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From Sept. 3 | Clark high schooler died of staph infection

Nicknamed "Miss Smiley," the George Rogers Clark High School freshman who died Tuesday from a staph infection was loved by many, according to a family minister.

Mckenna Brooke Hatchett, 14, was hospitalized early last week for a bruised hip she received during a soccer practice, said Clark County Schools Superintendent Ed Musgrove on Wednesday.

Mckenna died Tuesday at University of Kentucky Medical Center from a blood-borne staph infection, Musgrove said. Letters were sent home with George Rogers Clark High School students Wednesday afternoon about the cause of the death. But Musgrove said the school does not yet know what type of staph infection Mckenna had or where it came from.

The superintendent said custodians are cleaning areas of the school Mckenna may have had access to, up to six feet high.

Mckenna's family requested that Reverend Kenny Speakes of Mount Zion Christian Church in Winchester, where she was a loyal member of the youth team, give a statement.

"It's tough on family going through something like this," Speakes said. "And they just wanted to make sure everybody knew that she was a girl that was loved by everybody."

Speakes said Mckenna was also a baptized believer in Christ.

Mckenna, who lived on Combs Ferry Road in Winchester, is the daughter of Timothy Delavon and Melissa Cain Hatchett. She is also survived by two sisters, Ramsey and Kayden Hatchett.

The funeral is at 10 a.m. Friday at Mount Zion Christian Church, 3631 Combs Ferry Road. Burial will follow at Clarmont Memorial Gardens.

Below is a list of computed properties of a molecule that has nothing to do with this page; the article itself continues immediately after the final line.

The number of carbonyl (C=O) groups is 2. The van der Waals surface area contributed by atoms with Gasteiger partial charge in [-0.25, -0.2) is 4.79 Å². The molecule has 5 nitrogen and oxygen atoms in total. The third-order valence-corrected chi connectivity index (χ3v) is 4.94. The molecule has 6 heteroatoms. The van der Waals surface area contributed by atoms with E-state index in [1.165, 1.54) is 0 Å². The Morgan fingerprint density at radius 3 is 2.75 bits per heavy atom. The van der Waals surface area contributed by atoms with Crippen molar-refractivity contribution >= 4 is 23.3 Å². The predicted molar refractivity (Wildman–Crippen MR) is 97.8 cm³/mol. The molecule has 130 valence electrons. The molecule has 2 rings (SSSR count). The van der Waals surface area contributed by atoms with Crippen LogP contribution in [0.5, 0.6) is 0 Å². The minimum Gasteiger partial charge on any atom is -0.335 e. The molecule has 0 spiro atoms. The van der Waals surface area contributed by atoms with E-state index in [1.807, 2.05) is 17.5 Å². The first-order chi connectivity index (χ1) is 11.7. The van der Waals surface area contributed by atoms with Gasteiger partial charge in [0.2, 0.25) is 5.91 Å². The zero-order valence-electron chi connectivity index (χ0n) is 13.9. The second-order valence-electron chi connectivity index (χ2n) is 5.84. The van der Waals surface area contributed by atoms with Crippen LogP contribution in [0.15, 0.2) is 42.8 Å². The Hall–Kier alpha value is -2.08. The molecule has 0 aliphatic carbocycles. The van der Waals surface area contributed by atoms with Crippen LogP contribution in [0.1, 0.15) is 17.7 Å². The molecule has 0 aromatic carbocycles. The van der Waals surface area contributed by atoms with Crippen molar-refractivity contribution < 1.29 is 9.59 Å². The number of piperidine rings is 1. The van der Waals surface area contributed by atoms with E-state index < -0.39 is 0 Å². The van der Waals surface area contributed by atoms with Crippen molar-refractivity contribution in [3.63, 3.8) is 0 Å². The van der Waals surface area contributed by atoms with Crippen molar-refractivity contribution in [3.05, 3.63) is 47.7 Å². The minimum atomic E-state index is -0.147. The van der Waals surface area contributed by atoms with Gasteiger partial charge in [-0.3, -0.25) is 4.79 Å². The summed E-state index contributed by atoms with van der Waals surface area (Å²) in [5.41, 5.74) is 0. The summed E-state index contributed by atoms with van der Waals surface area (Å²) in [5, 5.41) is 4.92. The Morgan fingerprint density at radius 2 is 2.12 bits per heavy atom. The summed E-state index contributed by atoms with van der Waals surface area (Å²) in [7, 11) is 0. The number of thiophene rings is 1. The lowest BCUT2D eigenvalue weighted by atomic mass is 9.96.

Visitation is schedule from 6 to 9 p.m. Thursday at the church.

The family requests contributions be made to the George Rogers Clark Girl's Soccer Team. The school is located at 620 Boone Ave., Winchester, Ky., 40391.

Officials with the Fayette County Coroner's Office said they are not investigating the case, which would fall under their jurisdiction because the girl died Tuesday at University of Kentucky Medical Center.

According to Kentucky Revised Statutes, a post-mortem examination by the coroner is necessary only under certain circumstances such as the result of an accident, a vehicle wreck, a homicide or anything other than a natural death.

What is staph?

Staph, short for Staphylococcus aureus, is a bacteria that can cause direct infection or produce toxins responsible for food poisoning or toxic-shock syndrome. It is also carried on the skin of some healthy people. MRSA is an antibiotic-resistant staph most commonly contracted in hospitals.

Sources: Centers for Disease Control and Prevention and medicinenet.com

For more information:

http://www.cdc.gov/ncidod/dhqp/ar_mrsa_ca_public.html#1

http://www.connectwithkids.com/­tipsheet/2003/153_dec3/staph.html

http://www.medicinenet.com/staph_­infection/article.htm

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